Politics is one of those industries, like writing and coaching professional sports teams, where everyone thinks they could do it better than the pros, without any practice, any training, or any real-world experience. This week, we have accounts of multiple guys who are extremely successful in their chosen field trying out as political strategists: baseball genius Bill James, computer genius Steve Jobs, casino genius Sheldon Adelson. But as Michael Jordan found out when he tried baseball, and Tyra Banks found out when she tried singing, and Ethan Hawke found out when he tried writing, just because you're really good at one thing doesn't mean you'll be good at a different thing.
N+1 editor Keith Gessen explained this phenomenon in another context in a podcast last month:
"You reach a certain age and all your friends who became doctors or lawyers all of a sudden they pop up again… and say, 'I wrote a novel. Can you help me get it published?' And you just want to say to them, 'Go back 10 years, or 15 years, and instead of being a lawyer or a doctor, become a writer. Because I don't show up to your office… we don't show up at the doctor's office and start performing surgery…'"
Bill James -- you might know him as the Moneyball guy -- gave an interview to the Huffington Post Friday, explaining how he'd take sports state number-crunching expertise and apply it to political candidates. James gives advice to all kinds of businesses, and it's probably great. As The Atlantic Wire has noted before, baseball is great for number-crunching, because there are so many games played by so many teams with so many players. But election statistics aren't as reliable. Presidential elections happen, of course, every four years -- so even when people begin a sentence with the impressive-sounding clause, "In every presidential election since 1960…" they are only talking about 13 contests. That may be one reason James abandons his numbers-oriented method when it comes to politics, and instead looks at message:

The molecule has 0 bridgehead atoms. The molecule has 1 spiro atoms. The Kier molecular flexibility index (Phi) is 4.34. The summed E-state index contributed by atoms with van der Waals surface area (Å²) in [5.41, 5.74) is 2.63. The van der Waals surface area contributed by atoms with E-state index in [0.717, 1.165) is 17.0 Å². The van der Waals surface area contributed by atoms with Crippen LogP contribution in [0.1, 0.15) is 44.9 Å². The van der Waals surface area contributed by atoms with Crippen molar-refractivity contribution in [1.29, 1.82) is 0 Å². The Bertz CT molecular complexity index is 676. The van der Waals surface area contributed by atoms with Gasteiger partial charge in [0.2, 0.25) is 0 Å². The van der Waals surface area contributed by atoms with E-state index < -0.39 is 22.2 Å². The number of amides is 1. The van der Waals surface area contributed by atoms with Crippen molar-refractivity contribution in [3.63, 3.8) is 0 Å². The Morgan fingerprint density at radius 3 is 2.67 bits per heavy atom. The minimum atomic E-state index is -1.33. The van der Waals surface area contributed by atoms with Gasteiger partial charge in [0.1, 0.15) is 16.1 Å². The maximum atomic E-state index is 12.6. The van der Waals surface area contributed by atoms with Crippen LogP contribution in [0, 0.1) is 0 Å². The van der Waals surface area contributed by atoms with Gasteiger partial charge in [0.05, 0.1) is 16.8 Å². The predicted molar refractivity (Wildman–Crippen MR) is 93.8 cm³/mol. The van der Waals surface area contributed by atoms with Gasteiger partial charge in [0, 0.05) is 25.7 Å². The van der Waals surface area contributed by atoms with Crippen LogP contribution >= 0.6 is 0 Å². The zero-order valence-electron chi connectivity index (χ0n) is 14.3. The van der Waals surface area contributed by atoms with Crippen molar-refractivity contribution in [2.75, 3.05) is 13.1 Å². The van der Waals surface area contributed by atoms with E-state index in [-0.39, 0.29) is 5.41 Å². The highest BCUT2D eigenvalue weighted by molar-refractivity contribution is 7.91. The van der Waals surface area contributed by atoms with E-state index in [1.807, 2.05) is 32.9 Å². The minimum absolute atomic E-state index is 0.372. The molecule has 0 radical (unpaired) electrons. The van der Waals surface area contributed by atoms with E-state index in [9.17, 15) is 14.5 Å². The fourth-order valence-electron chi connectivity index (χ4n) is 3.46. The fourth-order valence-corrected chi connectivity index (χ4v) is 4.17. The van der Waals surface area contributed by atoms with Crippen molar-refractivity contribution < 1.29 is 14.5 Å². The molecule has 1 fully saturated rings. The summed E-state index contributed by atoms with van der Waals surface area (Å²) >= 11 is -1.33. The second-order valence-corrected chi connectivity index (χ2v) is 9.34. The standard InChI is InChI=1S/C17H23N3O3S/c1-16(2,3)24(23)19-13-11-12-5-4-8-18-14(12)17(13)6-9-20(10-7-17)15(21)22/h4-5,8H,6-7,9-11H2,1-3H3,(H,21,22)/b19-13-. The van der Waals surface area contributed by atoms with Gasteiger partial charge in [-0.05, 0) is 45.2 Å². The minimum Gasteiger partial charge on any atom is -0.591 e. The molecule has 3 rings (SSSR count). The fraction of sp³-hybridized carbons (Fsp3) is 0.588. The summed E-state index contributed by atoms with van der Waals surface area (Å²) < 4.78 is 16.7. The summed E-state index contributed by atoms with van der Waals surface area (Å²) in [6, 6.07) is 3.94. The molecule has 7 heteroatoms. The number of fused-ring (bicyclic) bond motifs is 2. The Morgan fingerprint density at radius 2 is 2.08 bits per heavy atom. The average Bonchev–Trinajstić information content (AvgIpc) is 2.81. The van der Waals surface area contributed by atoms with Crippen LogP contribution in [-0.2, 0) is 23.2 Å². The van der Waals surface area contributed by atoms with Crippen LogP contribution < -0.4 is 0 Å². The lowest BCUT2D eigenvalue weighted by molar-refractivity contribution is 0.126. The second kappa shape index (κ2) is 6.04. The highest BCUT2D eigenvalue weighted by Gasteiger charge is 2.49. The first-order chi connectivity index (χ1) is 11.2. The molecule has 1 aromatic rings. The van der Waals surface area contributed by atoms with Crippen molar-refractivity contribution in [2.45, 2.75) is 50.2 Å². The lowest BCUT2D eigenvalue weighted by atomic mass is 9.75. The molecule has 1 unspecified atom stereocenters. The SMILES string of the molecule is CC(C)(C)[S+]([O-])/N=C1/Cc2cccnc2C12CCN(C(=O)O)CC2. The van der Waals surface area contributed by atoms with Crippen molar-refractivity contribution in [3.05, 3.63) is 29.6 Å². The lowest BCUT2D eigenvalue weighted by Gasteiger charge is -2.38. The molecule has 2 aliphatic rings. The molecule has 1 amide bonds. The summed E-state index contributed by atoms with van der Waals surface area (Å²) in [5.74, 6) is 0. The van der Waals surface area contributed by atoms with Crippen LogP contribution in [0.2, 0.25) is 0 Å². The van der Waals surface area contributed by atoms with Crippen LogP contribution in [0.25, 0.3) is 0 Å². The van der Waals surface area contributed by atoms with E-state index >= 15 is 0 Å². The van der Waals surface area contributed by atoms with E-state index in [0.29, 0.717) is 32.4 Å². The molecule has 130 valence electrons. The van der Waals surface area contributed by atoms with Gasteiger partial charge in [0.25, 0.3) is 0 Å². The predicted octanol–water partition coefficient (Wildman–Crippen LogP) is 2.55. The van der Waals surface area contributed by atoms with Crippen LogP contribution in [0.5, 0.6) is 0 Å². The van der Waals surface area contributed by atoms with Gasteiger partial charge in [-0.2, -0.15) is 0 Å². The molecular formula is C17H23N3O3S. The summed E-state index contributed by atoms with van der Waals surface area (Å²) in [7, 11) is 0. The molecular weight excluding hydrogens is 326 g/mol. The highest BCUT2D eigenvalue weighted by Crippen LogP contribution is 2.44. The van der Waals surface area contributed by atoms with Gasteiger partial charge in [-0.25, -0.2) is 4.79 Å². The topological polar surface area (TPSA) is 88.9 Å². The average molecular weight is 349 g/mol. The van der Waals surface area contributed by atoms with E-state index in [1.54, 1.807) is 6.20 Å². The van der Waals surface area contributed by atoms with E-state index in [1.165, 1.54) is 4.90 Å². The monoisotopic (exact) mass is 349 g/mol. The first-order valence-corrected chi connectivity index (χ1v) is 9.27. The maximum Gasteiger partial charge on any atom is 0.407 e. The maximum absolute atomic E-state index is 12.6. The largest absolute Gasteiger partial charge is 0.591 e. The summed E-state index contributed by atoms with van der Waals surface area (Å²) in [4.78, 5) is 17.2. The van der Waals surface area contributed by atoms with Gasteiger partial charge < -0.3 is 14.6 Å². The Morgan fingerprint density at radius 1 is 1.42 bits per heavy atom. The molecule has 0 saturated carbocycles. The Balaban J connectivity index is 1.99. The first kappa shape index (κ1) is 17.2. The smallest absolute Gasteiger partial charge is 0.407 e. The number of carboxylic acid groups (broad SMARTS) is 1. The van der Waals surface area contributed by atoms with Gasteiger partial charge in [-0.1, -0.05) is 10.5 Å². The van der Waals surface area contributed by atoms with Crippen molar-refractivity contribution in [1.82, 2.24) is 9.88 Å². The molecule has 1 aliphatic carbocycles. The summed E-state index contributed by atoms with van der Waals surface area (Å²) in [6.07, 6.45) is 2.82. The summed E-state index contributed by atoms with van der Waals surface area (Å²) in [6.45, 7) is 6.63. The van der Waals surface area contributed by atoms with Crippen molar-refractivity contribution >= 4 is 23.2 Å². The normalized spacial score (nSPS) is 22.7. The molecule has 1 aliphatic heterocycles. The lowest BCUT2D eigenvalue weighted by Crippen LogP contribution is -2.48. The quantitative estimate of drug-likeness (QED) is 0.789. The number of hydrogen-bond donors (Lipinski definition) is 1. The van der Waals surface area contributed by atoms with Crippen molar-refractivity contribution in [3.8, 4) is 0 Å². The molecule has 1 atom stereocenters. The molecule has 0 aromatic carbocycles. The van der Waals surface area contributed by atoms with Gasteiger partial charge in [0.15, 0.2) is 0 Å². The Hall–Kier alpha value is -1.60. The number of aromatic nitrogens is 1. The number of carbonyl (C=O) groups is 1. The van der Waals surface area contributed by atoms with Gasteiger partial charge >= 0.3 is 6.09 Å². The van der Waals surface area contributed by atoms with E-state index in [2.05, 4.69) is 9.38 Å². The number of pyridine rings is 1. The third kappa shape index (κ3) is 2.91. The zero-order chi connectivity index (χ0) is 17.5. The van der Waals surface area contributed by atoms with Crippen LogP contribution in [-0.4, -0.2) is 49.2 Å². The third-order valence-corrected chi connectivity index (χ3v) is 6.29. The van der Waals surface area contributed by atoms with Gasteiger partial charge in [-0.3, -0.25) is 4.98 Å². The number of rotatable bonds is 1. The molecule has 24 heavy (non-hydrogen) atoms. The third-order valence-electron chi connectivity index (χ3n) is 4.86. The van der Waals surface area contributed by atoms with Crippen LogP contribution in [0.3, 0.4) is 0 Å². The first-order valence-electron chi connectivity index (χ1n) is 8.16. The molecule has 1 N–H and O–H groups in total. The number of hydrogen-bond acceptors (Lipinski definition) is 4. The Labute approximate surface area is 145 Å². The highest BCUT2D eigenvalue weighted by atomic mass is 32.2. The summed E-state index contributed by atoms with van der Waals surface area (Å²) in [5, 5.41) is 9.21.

"If you're outspent in a campaign, what you absolutely cannot do is start a pissing contest, pardon my French… If you're outspent and you start talking about your opponent being corrupt and senile, you're in BIG trouble, because he's got a lot more guns than you have...
Talk about your opponent in the nicest terms that you CAN, in order to take certain weapons away from him… If you're speaking well of your opponent and your opponent is savaging you, there is a chance he comes off looking like an ass and you can win the election."
The biggest weapon a well-funded candidate has against a lesser-known challenger? It's called "ignoring him." We actually have a recent case-study: Jon Huntsman. Huntsman was reportedly the candidate the White House feared the most -- Obama was so scared of him he appointed him to be ambassador to China in 2009 -- and yet Huntsman's candidacy went nowhere. He opened his campaign with a promise of civility. His ads portrayed him as a different kind of candidate -- the kind who rides motorcycles. The press was interested; Republican voters were not. His best result was third place in New Hampshire.